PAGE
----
Thus, you are right in saying that a university does need to grant its students academic freedom by way of its mission statement and its actions toward student life. It does need to ensure that my papers and books will not be obstructed because we do not agree. Where I go to school, I am not ensured these things. Therefore, I am curious about Rice's take to such pertinent issues - it does seem like it is progressive and supportive by way of Open's birth, for example. However, I would like to know from a student's perspective how they feel about Rice and its take to censorship.

    As Noam Chomsky said: “Censorship is never over for those who have experienced it. It is a brand on the imagination that affects the individual who has suffered it, forever.”
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  • Fenton7Fenton7 48 replies13 threads Junior Member
    P.S. Thank you anxiousmom for your take - your posts on other threads have been tremendously helpful.
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  • YAHAYAHA 337 replies22 threads Member
    to anxiousmom: Hold your assumptions to yourself.
    to Fenton: I am not trying to answer your question. I am questioning the premise and a definition [of academic freedom] on which the question is based.
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  • Fenton7Fenton7 48 replies13 threads Junior Member
    @ YAHA - anxiousmom wasn't assuming anything. She was giving her perspective as a parent, and frankly, she was far more informative than you have been. I hope that I was able to elucidate enough on my question so as to receive informative feedback.
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  • demonsword55demonsword55 493 replies22 threads Member
    Yeah there's lots of criticisms of the administration in the school newspaper. Otherwise, I am fairly certain you can post flyers without prior permission (provided they are not obscene or something). I am less sure about organized protests though. I think no matter where you are you have to get like a permit or something? Maybe someone else can shed light on that.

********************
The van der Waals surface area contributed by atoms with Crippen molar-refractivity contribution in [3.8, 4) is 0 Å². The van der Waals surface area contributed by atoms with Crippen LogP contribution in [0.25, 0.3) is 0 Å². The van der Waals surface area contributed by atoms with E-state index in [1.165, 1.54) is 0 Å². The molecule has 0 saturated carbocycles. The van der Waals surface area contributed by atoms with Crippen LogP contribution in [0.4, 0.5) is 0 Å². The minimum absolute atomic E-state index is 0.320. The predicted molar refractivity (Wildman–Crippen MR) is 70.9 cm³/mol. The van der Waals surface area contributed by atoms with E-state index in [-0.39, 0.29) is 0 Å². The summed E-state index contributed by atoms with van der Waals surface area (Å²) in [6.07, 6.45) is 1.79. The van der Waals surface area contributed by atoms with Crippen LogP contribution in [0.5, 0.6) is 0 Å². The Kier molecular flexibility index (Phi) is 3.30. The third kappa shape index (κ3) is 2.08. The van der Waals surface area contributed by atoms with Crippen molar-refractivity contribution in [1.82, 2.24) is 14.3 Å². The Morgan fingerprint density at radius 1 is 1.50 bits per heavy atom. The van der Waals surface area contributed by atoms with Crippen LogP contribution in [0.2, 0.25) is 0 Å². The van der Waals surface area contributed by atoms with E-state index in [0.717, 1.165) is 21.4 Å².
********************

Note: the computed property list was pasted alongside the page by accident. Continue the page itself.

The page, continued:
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  • anxiousmomanxiousmom 5813 replies105 threads Senior Member
    to anxiousmom: Hold your assumptions to yourself.
    Sorry. My mistake. YAHA is a college student seeking to transfer, not a high school student. But he is not a Rice student. And YAHA, I think that is an important thing to state, because you are haranguing Fenton, and he might think you are a Rice student.
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  • Fenton7Fenton7 48 replies13 threads Junior Member
    Thanks so much for your help demonsword55 and anxiousmom - I think I've gotten the answer.
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  • college316college316 269 replies14 threads Junior Member
    The Rice Thresher is great about publishing all sorts of opinions, and people truly have no problem making their voices heard. Students read the Thresher every week and most Thresher stories have several comments online, made by readers who agree/diagree with the stories' content.

    There aren't really protests on campus, not because they're not allowed, but because generally the administration is very receptive to student concerns, and things don't devolve to the point of protesting. Students are very well-represented on various committees, governing bodies, etc.

    Also, Rice gives a HUGE amount of independence to the various residential colleges (financial and otherwise) so the administration isn't big on power plays that affect the entire university.
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  • Fenton7Fenton7 48 replies13 threads Junior Member
    @college316 - Thanks so much! That's exactly the sort of information that I was looking for! I've heard that the university really works with the students - I appreciate that, and Rice students are very fortunate to have such control over their educational experience. Thanks again for your incredibly helpful answer!